Now, as an individual contributor, you're a cog in this machine, but as a manager you are OUTSIDE THIS MACHINE. You are not a cog within it. You walk around it, you watch the cogs, speak to them, keep them oiled and happy. You see where cogs are jammed and you fix them. You make sure you have enough cogs of the right kind for the whole machine to work well. This is the role of a manager - to build, evolve, and maintain the corporate machine. Good managers are smart, inspirational, people, creative, adaptable, honourable, approachable, hard-working, and more.

So the paradigm shift for new managers is to understand that they have a fundamentally new and different job to do. They must stop being a cog (or dramatically reduce their cog-work) in order to make space to start doing a whole slew of things they never used to do - most cogs don't just sit there turning - they need help.

Time Management

New managers must look very carefully at what they do with their time. As a cog, often time management is less necessary when the job is one dimensional and demand-driven. But as a manager there are more choices about what's the best thing to do, so time management becomes a critical factor for success.


Managers can only succeed through the work of others. This means they must clearly communicate the tasks to be done, get buy-in, allocate appropriate resources, check compliance and deal with issues arising. Effective delegation is a massively important skill for any manager, and one I'll probably write a book on at some point, but in the time I had with Laura yesterday, I had time to give her this one really powerful delegation technique.

If you delegate a task and it comes back not done, or done badly, do not ever, ever EVER top it up or do it yourself. If you do this, you are teaching people that commitments are not important, and that their poor performance will be rewarded by you making their work look great. Don't do it. Instead, almost regardless of the consequences, return the work to them, and have them try harder. You don't need to shout, to argue, to name-call, or to display anger - but be clear that compliance has not been obtained, and invite them to fix up their work. In this way, over time, you'll grow a professional workplace culture in which people behave like respectable adults. In this world, the management task is much better for you because you can leave the stick and the carrot in the cupboard, and work with great people doing great things in a great organisation - and loving it. Not a bad way to earn a crust, huh?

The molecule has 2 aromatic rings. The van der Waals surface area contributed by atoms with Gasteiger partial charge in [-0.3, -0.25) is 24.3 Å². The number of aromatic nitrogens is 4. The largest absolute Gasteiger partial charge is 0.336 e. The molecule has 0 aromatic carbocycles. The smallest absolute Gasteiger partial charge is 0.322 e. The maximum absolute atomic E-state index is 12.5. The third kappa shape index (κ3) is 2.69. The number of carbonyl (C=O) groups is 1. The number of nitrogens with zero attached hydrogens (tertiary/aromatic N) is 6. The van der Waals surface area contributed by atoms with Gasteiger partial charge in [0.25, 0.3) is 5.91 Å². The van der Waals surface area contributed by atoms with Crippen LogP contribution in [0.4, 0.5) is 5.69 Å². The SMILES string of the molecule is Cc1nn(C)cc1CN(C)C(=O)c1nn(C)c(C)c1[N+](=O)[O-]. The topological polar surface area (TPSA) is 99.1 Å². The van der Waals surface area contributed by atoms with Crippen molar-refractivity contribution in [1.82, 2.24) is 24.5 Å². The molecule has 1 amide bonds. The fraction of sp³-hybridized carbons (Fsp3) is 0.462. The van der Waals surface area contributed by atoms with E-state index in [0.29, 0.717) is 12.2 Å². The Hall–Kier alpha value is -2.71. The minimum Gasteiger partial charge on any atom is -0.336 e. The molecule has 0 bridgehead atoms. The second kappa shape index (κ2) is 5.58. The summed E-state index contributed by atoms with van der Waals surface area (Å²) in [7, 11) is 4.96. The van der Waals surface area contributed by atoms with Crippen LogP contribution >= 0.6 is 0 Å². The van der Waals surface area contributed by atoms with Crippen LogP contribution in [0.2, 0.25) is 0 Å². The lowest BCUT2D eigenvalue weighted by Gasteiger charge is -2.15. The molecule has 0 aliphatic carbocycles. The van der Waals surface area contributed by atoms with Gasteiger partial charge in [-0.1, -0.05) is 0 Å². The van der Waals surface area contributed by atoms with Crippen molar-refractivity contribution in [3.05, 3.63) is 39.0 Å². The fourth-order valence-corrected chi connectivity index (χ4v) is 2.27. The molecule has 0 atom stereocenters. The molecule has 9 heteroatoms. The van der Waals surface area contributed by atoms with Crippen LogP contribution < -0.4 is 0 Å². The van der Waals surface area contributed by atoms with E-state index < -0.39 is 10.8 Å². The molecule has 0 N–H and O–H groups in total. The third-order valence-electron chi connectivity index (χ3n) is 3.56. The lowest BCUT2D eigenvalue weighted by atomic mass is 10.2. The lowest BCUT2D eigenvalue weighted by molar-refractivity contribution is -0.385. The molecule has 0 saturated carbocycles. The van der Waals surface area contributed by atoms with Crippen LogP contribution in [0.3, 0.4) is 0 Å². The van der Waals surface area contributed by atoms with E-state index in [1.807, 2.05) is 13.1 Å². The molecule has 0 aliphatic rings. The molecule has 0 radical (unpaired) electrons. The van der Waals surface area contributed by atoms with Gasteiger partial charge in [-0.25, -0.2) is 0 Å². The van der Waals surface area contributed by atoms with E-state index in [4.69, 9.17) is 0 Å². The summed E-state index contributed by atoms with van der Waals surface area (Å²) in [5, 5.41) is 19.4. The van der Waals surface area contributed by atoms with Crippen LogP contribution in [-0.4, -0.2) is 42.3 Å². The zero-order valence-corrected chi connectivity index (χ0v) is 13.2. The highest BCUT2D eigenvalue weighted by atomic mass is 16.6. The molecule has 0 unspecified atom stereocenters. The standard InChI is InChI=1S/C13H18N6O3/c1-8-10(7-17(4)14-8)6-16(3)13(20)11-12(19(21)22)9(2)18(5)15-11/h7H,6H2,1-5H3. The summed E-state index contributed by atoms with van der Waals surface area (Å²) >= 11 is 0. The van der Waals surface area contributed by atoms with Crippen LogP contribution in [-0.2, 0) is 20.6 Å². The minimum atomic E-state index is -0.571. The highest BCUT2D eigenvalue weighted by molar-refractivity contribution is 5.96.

On the strength of her £10 initial consultaion, Laura's booked a 4-pack of coaching sessions with me, and I'm confident she'll come out of it a far happier manager with a wonderful team around her.

If you think an initial consultation like this one might help you you can book one here


Monday 6 September 2010

My Arrogant, Ignorant, Insensitive Boss


Many leaders got there by force of will, stomping on others, and so on. Your description of yours is not unusual. They generate misery, stress a loathing, none of which serve them, nor their company, nor the working environment.

The question is, what can be done about it?

Their position of power makes things difficult, and their arrogance means some tools, like reasoning, are not going to work as well. But there are things you can do. Because I don't know your details, I can't give specifics, but here are some ideas I've found to be very effective with other clients in similar situations to yours.

  • Goal Congruence. Fully understand what your leaders goals are and align what you do with them. In your discussions with them, speak in terms of their goals and how what you're contributing furthers those goals. This should get through the thickest of skins and tell them you're an asset they'll want to treat well.
  • Ask Questions - don't defend. Arrogant leaders often like to give orders, to be on the attack. If you can find thinking space (more on that next) break their pattern by asking relevant questions, especially in response to criticism. If they tell you you've done poorly, you might ask them which element of your performance doesn't suit them, or how specifically, you should have been different. Be ready to hear a genuine reason and to learn that you have room to improve, but if you hear different, ask more questions.
  • Reduce Stress by stating healthy (exercise, diet and meditation) and by using a part of yourself to step outside and observe the unfolding scene from above. You might narrate "he's doing this, and I'm feeling that". This distancing has a miraculous effect on staying calm and effective under fire. There's always the old "imagine them naked" trick, too.
  • Use Body Language to encourage the best behaviour from them. Maintain eye contact during attack; looking down and away is a subordinate gesture. Face them directly. Don't fold your arms or cross your legs. Use pauses with eye contact.
  • Use voice tone to manage anger. Don't escalate in pitch or volume or speed, but stay low and slow.
There's a lot more we could look at. Building alliances, using the company structures like the performance review cycle, private meetings, other ways to break patterns, and of course - leaving, but there are a few ideas to think about. If you feel they're not applicable in your situation, then that's somehing we'll need to explore in a coaching session together.